The film holds together like a concrete bunker and doesn't put a foot wrong. It's tight as teen vagina, never outstays its excesses, and builds to a superb climax. Its imitators are many, but none have remained as potent.
Then there's Sorcerer, the stupendously stellar remake of the French Wages of Fear, or, if you like, Friedkin's take on the original Georges Arnaud novel. This is what suspense is all about. A bunch of outcasts haul a truck filled with bottles of nitro-glycerine across a mountain pass that you'd be crazy to ride a bike along, let alone gun a truck. The beauty of the piece is the way Friedkin layers the book's existential explorations into hair-raising suspense sequences. With Tangerine Dream throbbing on the soundtrack, we're plunged into a pitiless hell from which there is no escape. The film is Friedkin's Fitzcarraldo, and one can't help but compare its tone to that of filmmaker Werner Herzog and his best work. Any way you look at, the criminally neglected (on video) Sorcerer is, like The Exorcist, cinema of deep immersion.
Although celebrated (rightly) for his gritty The French Connection, an even better film, in my opinion, is his To Live and Die in LA, the surprising, stunning, and brutally unforgettable tale of LA criminals and the LA cops who become criminals in order to net them. Made as a $9 million indie production, it makes no Hollywood concessions to its anti-hero's fate and drops us into a totally believable world that is both attractive at gut level and repulsive. Featuring sexual intrigue, one of the greatest car chases ever committed to celluloid, Willem Dafoe as a villain equal to Dennis Hopper's 'Frank' in Blue Velvet, and enough double-crosses and wild plot turns to fuel a hundred imitators, it is the purest of cinema, a moving convention of invention and stylistic improvisation. Though often imitated, its mix of the gritty and the slick hasn't been equaled.
Fortunately, Killer Joe, based on a stage play I haven't seen or read by Tracy Letts, shows evidence of a Friedkin re-emerging fully from his comfortable Hollywood cocoon. Still, its joys are somewhat discounted by the expectations he's built with the above three masterpieces, in addition to other works of disturbing greatness such as Cruising and its thematic companion piece, The Boys in the Band.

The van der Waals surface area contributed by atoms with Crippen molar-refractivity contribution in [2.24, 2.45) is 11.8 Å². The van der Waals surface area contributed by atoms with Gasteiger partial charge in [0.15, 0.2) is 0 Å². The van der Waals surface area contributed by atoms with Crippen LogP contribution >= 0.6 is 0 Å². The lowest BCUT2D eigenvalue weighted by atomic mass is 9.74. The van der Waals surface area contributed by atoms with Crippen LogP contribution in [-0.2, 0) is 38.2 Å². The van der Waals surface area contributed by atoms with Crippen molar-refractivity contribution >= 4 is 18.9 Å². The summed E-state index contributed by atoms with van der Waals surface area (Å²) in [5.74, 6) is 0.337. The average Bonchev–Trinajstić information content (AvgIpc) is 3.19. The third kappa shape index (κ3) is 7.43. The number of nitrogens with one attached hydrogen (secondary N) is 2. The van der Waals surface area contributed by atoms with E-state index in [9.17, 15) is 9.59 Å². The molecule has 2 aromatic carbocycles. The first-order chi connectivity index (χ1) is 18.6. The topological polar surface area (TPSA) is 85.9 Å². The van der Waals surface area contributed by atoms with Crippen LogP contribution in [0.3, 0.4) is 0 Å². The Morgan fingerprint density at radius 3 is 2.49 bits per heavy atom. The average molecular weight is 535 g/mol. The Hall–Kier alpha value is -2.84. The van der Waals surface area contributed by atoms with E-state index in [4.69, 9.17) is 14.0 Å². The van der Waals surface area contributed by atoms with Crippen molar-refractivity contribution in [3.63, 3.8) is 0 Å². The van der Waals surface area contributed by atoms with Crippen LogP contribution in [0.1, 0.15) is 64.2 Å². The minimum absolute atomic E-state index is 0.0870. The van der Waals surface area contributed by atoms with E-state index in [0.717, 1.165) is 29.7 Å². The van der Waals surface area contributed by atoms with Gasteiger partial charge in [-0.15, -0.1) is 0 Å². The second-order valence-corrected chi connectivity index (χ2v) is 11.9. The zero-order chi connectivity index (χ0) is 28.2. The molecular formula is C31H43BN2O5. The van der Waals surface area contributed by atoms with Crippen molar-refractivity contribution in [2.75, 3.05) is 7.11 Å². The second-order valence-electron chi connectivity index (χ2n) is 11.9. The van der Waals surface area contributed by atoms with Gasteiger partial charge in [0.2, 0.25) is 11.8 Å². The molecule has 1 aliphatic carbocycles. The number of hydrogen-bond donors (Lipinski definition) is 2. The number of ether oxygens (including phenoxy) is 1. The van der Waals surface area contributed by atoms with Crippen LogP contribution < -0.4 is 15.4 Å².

Joe's straightforward plot gives Friedkin room to let his character's breathe, and I didn't find myself thinking the film was stagey or too enclosed, even though the drama is close-up, intimate and bloody. Emile Hirsch, in debt to some unforgiving types, hatches a plan to pay off his debt by murdering a close family member. The sparks fly from this scenario. Mathew McConaughey, a dirty cop, also gets involved in the killing plot, but loses his focus when his dick begins pointing at Hirsch's little sister. It's a classic noir set-up, and, for me, it felt like the tonal sibling of last year's Jim Thompson thriller, The Killer Inside Me, a film I liked quite a bit more. Why? Immersion, brother. The Killer Inside Me buried you in its bloody womb. Got you all sticky and bothered. It was raw and ferocious cinematic intercourse.
Killer Joe, despite its grit and brutality and fine performances, remains strangely aloof. I was outside looking in. I had a good set of binoculars, but I couldn't touch it. Friedkin's positioning wouldn't let me.
It was impossible not to touch Sorcerer, To Live and Die, The Exorcist or Cruising. We were in the belly of those beasts. That's why I say it's hard to watch a new Billy Friedkin film: You're too aware of where he's taken you before. You're riding with him because you want him to take you there again. You're a little crestfallen when he doesn't. History's a bitch.